So why would a new-plays aficionado want to run a Shakespeare theater? “I believe there’s a place where art can feed into urgent issues,” Ting declares. “What better place than classical theater? With new plays it’s easier to engage with current events. It’s a greater challenge with classical theater, but when you achieve it, it’s a greater reward. It
captures timeless truths from centuries past to the present moment.”

Although Moscone selected the first three plays of this summer season before leaving his post, Ting chose “Fences,” which he will direct. “To put Wilson on the same stage as Shakespeare—what an incredible statement!” he says, adding that both plays deal with what it means to be a black man in a white world. “In ‘Fences,’ set in the Hill District of Pittsburgh, Troy Maxson wrestles with what it means to be black in America in the 1950s. Othello is an outsider making compromises to belong to this new society. I was struck with the resonances between the two plays, with the archetype of the black man.”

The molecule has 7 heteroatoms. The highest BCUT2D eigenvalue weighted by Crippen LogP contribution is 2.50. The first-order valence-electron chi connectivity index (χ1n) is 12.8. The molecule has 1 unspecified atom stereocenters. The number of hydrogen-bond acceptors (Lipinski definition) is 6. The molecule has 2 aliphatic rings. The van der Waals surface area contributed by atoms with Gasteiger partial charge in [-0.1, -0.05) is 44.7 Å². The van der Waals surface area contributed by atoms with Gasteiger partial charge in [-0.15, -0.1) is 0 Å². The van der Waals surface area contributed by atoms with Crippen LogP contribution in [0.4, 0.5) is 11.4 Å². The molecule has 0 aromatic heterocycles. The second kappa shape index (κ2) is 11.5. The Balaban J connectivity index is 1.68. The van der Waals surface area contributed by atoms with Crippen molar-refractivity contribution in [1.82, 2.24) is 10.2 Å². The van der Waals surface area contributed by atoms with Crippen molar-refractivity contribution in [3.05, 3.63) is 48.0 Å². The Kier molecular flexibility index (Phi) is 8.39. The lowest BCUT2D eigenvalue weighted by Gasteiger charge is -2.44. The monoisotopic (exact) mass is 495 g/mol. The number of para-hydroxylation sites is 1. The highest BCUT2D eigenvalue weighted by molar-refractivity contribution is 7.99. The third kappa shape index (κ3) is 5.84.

But, he continues, “The outsider today is . . . the Muslim man. So our Othello is a black Muslim man.” Aldo Billingslea plays both Othello and Troy, the baseball player-turned-sanitation worker in “Fences”—a larger-than-life character whose struggles affect his entire family. Raelle Myrick-Hodges, former artistic director of Brava Theater, directs, and, says Ting, intends to put special focus on Troy’s wife, Rose (played by Margo Hall).